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Primary Ciliary Dyskinesia (PCD): Tests and Diagnosis

What tests are used to diagnose primary ciliary dyskinesia?

The diagnosis of PCD is most commonly made by identifying structural or functional problems with the cilia. Health care providers examine the cilia structure using a high powered microscope. Samples of cilia are obtained from either the nose or lower airways (trachea). 

Genetic testing, which relies on a blood sample to see if a child has the mutated “PCD” gene, is now becoming more readily available. It is likely that genetic testing will become the main way to officially diagnose PCD in the future.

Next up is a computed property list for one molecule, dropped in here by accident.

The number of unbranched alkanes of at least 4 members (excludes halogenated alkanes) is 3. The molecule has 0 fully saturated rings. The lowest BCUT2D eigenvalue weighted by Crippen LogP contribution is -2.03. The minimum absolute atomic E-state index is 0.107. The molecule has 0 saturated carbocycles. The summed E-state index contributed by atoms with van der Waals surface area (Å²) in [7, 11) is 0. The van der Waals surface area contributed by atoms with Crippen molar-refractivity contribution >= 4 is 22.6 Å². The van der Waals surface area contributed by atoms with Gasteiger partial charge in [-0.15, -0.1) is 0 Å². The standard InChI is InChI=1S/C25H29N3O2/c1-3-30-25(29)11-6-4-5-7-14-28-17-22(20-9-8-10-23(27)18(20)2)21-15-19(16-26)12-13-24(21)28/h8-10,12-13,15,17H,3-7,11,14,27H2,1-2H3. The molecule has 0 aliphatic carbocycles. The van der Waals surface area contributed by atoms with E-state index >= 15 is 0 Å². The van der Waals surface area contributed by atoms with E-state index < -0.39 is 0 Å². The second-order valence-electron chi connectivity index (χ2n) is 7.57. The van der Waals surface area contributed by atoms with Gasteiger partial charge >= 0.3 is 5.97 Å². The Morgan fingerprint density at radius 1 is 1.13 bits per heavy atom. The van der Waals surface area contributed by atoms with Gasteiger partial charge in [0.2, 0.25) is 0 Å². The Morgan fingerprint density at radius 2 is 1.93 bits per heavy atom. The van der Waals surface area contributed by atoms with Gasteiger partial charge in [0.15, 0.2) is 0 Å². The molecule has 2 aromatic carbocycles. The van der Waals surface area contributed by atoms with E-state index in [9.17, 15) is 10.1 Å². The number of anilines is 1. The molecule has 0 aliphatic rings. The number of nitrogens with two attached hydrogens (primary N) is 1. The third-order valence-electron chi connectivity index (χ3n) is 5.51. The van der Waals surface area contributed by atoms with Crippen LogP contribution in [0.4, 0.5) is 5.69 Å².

Measuring nasal nitric oxide (a gas made by our bodies) is a useful additional test and for PCD in children ages 5 and older. People with PCD have very low levels of nasal nitric oxide.

How do providers at Children’s Hospital Colorado make a diagnosis?

The symptoms of PCD, such as a runny nose and ear infections, are normal for all children, which makes diagnosing PCD difficult. Some symptoms also point to other respiratory conditions like cystic fibrosis.  Your child’s medical history, symptoms and test results will all be used to make a diagnosis.